Ever wanted to see whether the proofs for Zariski’s main theorem and Chow’s lemma use results from the same chapters? Now you can! Answer: they don’t, Zariski’s main theorem uses virtually only results from the chapter on commutative algebra, while Chow’s lemma is a truly geometric result, using results from both the algebra chapter (you need some algebra of course) but also purely geometric chapters.

And if the graphs for some of the results become too big (either for your browser, or for the human mind to interpret) you can use the clustered view, e.g. for the existence of residual gerbes. This way you can still see the main lines of the argument by the number of descendant tags (given in the mouseovers). For instance, a quick tour through this graph (click on nodes!) one learns that this result (down a few levels) could be considered as one of the key points, because it combines several arguments: it has significantly more descendant tags than each of its children.

These are just a few of the ways one can use these graphs. At some point we will write something about how we envision these being used. Feel free to find your own uses!

There are still bugs in the website. Some I am aware of, probably plenty I have no idea about. If you see something: send a mail to stacks.project@gmail.com, or even better: create an issue at stacks/stacks-website. This way the rest of the world immediately sees which bugs have been found.

### Acknowledgments

I would like to thank everyone who participated in this process:

• Johan, for his ideas, coding support and motivation
• Cathy O’Neil, for her insistence on visualising the Stacks project, and her excellent comments on the first drafts of the graphs
• Peter Woit, for being the perfect server admin
• all the people at Columbia University, who made my breaks from coding so pleasant
• everyone who contributed to all the open-source projects we are using

Little over a year ago Markus Reineke published a note on the arXiv titled Every projective variety is a quiver Grassmannian about how quiver Grassmannians can be used to describe every possible projective variety. Based on this note Lieven Le Bruyn wrote a blogpost Quiver Grassmannians can be anything, which explains the result using an easy to grasp example. An interesting discussion in the comments section ensued, which was lost in the move to Drupal but apparently restored yesterday (unrelated to my interest in this).

Yesterday I attended a talk by Sarah Scherotzke in which this result was mentioned, and this renewed my interest for it. To entertain myself tonight I implemented some code that determines the information as described in Lieven’s example for a general projective variety. The implementation is based on Reineke’s original proof, not on Michel Van den Bergh’s alternative proof. It is nothing extraordinary, it is really just a programming exercise.

The code is written in SAGE, and can be found in the gist pbelmans/5645902. Its output can be found at Pastebin. If you have any comments, feel free to post them. The output for the original example would be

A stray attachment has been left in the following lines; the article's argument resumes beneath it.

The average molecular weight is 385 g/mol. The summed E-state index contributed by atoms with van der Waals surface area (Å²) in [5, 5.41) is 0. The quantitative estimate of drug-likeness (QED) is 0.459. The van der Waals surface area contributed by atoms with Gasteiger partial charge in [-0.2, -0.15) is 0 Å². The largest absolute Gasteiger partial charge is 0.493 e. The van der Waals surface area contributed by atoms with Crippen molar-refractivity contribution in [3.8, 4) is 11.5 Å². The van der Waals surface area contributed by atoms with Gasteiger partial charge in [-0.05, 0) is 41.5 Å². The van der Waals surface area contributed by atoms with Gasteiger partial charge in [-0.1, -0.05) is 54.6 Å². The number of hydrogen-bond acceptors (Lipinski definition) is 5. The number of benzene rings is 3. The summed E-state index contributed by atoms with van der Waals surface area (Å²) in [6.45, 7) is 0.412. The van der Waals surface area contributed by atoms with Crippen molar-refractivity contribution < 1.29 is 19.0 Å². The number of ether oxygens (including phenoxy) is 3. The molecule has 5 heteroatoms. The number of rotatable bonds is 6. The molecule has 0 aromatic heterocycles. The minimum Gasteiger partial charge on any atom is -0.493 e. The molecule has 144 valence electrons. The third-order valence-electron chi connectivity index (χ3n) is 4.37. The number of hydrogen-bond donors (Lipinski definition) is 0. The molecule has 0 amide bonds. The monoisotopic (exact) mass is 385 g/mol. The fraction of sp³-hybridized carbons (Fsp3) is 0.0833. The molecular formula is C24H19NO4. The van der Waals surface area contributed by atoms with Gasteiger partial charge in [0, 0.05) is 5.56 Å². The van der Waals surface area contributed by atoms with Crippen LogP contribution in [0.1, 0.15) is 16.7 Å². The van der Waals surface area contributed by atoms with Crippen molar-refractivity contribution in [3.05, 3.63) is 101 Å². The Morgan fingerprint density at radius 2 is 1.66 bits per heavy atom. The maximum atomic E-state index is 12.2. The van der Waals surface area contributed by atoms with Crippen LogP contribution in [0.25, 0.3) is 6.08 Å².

Considering the projective variety of dimension 1 in PG(2, Q) defined by
x^3 - y^2*z + z^3
The same equations, all of the same degree (d = 3)
x^3 - y^2*z + z^3
The dimension vector is (1, 10, 6)
The 1 morphism(s) defining the variety (i.e. the maps 2->1) are
x0 - x7 + x9
The 3 morphisms defining the d-uple embedding (i.e. the maps 2->3) are described by
(x0, x1, x2, x3, x4, x5)
(x1, x3, x4, x6, x7, x8)
(x2, x4, x5, x7, x8, x9)

Time for a little commercial break. A seminar in which I’ve been participating now has its own webpage, containing the set of notes people have written for this seminar. After April 26 there will be a short break, May 17 it will restart. That day I might or might not give a lecture on derived moduli stacks. Feel free to come if you are interested.

All remarks on the layout of the webpage (which I realize is rather bare, but I wasn’t feeling inspired and I’m a lousy webdesigner anyway) and the notes are appreciated.

I don’t know whether it’s common in other parts of the world, but in France one often (or rather: always) denotes an open or closed immersion by drawing a circle or a slash on the hooked arrow. A bad impression hacked together in plain LaTeX would be $\hookrightarrow\!\!\!\!\!\!\!\circ$ and $\hookrightarrow\!\!\!\!\!\!\!/$.

Now to define the six functors formalism we have a scheme $X$, a closed subscheme $Z$ and an open subscheme $U$ such that on the level of the underlying sets our big scheme is the disjoint union. In order to write this using tikz-cd, which is an excellent package to write commutative diagrams, a bit of effort is needed. We define the appropriate arrow styles by

\usetikzlibrary{decorations.markings}
\tikzset{
closed/.style = {decoration = {markings, mark = at position 0.5 with { \node[transform shape, xscale = .8, yscale=.4] {/}; } }, postaction = {decorate} },
open/.style = {decoration = {markings, mark = at position 0.5 with { \node[transform shape, scale = .7] {$\circ$}; } }, postaction = {decorate} }
}

and then we can produce the diagram by

\begin{tikzcd}
Z \arrow[hook, closed]{r}{i} & X \arrow[hookleftarrow, open]{r}{j} & U
\end{tikzcd}

This results in

Remark that we have to write the arrow from $U$ to $X$ in the opposite direction, because otherwise the hook is upside down. I haven’t found a better solution for this. And it seems that in the font I’m using (the Bera family with Charter from mathdesign for mathematics) the circle is slightly above the center of the line. If one goes this far in writing a silly diagram this should be fixed too, but unfortunately I haven’t found a (clean) solution for this yet. In the default font it looks better by the way.

It should be possible to do this in plain math mode too, but you’ll have to create long hooked arrows etc. This is easier and more consistent I think.